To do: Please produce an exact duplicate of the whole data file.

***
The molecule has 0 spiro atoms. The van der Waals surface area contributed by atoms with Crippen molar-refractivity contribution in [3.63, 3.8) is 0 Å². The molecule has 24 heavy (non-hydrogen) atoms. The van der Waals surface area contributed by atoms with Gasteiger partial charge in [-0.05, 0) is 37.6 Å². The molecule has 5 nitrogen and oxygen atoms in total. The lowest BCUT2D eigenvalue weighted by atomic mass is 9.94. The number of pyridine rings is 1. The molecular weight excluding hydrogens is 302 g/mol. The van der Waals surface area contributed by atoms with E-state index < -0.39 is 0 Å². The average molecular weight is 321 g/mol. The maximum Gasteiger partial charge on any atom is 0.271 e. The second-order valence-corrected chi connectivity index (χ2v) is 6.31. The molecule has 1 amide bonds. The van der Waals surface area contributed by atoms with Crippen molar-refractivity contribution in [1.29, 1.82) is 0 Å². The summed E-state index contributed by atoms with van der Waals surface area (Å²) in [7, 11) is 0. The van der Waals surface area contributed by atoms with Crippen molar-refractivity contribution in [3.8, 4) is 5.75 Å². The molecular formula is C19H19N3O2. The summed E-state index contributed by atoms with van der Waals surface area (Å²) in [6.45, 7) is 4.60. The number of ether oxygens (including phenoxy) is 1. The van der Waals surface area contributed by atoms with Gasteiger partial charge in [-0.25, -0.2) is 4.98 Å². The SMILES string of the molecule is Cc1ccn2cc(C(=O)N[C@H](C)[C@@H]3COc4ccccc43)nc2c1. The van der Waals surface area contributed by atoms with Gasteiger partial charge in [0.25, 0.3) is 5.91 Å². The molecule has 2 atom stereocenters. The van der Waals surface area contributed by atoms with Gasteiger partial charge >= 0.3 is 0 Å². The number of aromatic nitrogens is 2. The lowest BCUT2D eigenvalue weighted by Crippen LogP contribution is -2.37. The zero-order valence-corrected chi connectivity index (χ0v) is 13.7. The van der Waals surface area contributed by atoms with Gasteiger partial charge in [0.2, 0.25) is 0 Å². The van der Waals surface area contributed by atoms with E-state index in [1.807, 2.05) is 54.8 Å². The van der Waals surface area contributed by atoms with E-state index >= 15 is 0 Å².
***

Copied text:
The molecule has 0 spiro atoms. The van der Waals surface area contributed by atoms with Crippen molar-refractivity contribution in [3.63, 3.8) is 0 Å². The molecule has 24 heavy (non-hydrogen) atoms. The van der Waals surface area contributed by atoms with Gasteiger partial charge in [-0.05, 0) is 37.6 Å². The molecule has 5 nitrogen and oxygen atoms in total. The lowest BCUT2D eigenvalue weighted by atomic mass is 9.94. The number of pyridine rings is 1. The molecular weight excluding hydrogens is 302 g/mol. The van der Waals surface area contributed by atoms with E-state index < -0.39 is 0 Å². The average molecular weight is 321 g/mol. The maximum Gasteiger partial charge on any atom is 0.271 e. The second-order valence-corrected chi connectivity index (χ2v) is 6.31. The molecule has 1 amide bonds. The van der Waals surface area contributed by atoms with Crippen molar-refractivity contribution in [1.29, 1.82) is 0 Å². The summed E-state index contributed by atoms with van der Waals surface area (Å²) in [7, 11) is 0. The van der Waals surface area contributed by atoms with Crippen molar-refractivity contribution in [3.8, 4) is 5.75 Å². The molecular formula is C19H19N3O2. The summed E-state index contributed by atoms with van der Waals surface area (Å²) in [6.45, 7) is 4.60. The number of ether oxygens (including phenoxy) is 1. The van der Waals surface area contributed by atoms with Gasteiger partial charge in [-0.25, -0.2) is 4.98 Å². The SMILES string of the molecule is Cc1ccn2cc(C(=O)N[C@H](C)[C@@H]3COc4ccccc43)nc2c1. The van der Waals surface area contributed by atoms with Gasteiger partial charge in [0.25, 0.3) is 5.91 Å². The molecule has 2 atom stereocenters. The van der Waals surface area contributed by atoms with Gasteiger partial charge >= 0.3 is 0 Å². The number of aromatic nitrogens is 2. The lowest BCUT2D eigenvalue weighted by Crippen LogP contribution is -2.37. The zero-order valence-corrected chi connectivity index (χ0v) is 13.7. The van der Waals surface area contributed by atoms with Gasteiger partial charge in [0.2, 0.25) is 0 Å². The van der Waals surface area contributed by atoms with E-state index in [1.807, 2.05) is 54.8 Å². The van der Waals surface area contributed by atoms with E-state index >= 15 is 0 Å².